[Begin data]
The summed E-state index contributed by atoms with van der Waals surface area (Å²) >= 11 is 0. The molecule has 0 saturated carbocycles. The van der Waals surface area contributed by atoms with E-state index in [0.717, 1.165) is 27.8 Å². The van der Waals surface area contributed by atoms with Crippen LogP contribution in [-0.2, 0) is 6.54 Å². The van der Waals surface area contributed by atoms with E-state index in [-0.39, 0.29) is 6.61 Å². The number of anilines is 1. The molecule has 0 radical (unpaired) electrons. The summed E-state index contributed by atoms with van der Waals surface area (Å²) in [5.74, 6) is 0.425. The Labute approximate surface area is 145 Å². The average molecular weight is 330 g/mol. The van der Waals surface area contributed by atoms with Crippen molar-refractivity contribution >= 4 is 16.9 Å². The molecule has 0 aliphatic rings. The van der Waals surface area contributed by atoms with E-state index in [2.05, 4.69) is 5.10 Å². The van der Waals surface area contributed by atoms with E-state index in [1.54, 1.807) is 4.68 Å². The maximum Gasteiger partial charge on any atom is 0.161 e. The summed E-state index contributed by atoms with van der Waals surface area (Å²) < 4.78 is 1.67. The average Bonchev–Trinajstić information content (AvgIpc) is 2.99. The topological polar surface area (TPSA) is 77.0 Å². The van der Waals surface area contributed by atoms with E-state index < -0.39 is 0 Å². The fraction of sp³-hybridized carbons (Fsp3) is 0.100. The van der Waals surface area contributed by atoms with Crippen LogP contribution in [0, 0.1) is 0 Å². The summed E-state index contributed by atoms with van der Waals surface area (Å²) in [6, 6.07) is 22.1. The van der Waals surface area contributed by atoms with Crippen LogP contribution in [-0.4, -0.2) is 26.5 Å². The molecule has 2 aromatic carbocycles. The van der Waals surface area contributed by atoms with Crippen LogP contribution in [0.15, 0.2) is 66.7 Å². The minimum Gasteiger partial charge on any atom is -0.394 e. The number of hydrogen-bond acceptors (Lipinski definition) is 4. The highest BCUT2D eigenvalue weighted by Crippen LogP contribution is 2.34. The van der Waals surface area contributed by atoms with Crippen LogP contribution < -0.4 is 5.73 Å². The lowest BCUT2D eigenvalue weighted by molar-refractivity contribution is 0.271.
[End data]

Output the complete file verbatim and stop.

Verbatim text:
The summed E-state index contributed by atoms with van der Waals surface area (Å²) >= 11 is 0. The molecule has 0 saturated carbocycles. The van der Waals surface area contributed by atoms with E-state index in [0.717, 1.165) is 27.8 Å². The van der Waals surface area contributed by atoms with Crippen LogP contribution in [-0.2, 0) is 6.54 Å². The van der Waals surface area contributed by atoms with E-state index in [-0.39, 0.29) is 6.61 Å². The number of anilines is 1. The molecule has 0 radical (unpaired) electrons. The summed E-state index contributed by atoms with van der Waals surface area (Å²) in [5.74, 6) is 0.425. The Labute approximate surface area is 145 Å². The average molecular weight is 330 g/mol. The van der Waals surface area contributed by atoms with Crippen molar-refractivity contribution >= 4 is 16.9 Å². The molecule has 0 aliphatic rings. The van der Waals surface area contributed by atoms with E-state index in [2.05, 4.69) is 5.10 Å². The van der Waals surface area contributed by atoms with E-state index in [1.54, 1.807) is 4.68 Å². The maximum Gasteiger partial charge on any atom is 0.161 e. The summed E-state index contributed by atoms with van der Waals surface area (Å²) < 4.78 is 1.67. The average Bonchev–Trinajstić information content (AvgIpc) is 2.99. The topological polar surface area (TPSA) is 77.0 Å². The van der Waals surface area contributed by atoms with E-state index < -0.39 is 0 Å². The fraction of sp³-hybridized carbons (Fsp3) is 0.100. The van der Waals surface area contributed by atoms with Crippen LogP contribution in [0, 0.1) is 0 Å². The summed E-state index contributed by atoms with van der Waals surface area (Å²) in [6, 6.07) is 22.1. The van der Waals surface area contributed by atoms with Crippen LogP contribution in [-0.4, -0.2) is 26.5 Å². The molecule has 2 aromatic carbocycles. The van der Waals surface area contributed by atoms with Crippen LogP contribution in [0.15, 0.2) is 66.7 Å². The minimum Gasteiger partial charge on any atom is -0.394 e. The number of hydrogen-bond acceptors (Lipinski definition) is 4. The highest BCUT2D eigenvalue weighted by Crippen LogP contribution is 2.34. The van der Waals surface area contributed by atoms with Crippen LogP contribution < -0.4 is 5.73 Å². The lowest BCUT2D eigenvalue weighted by molar-refractivity contribution is 0.271.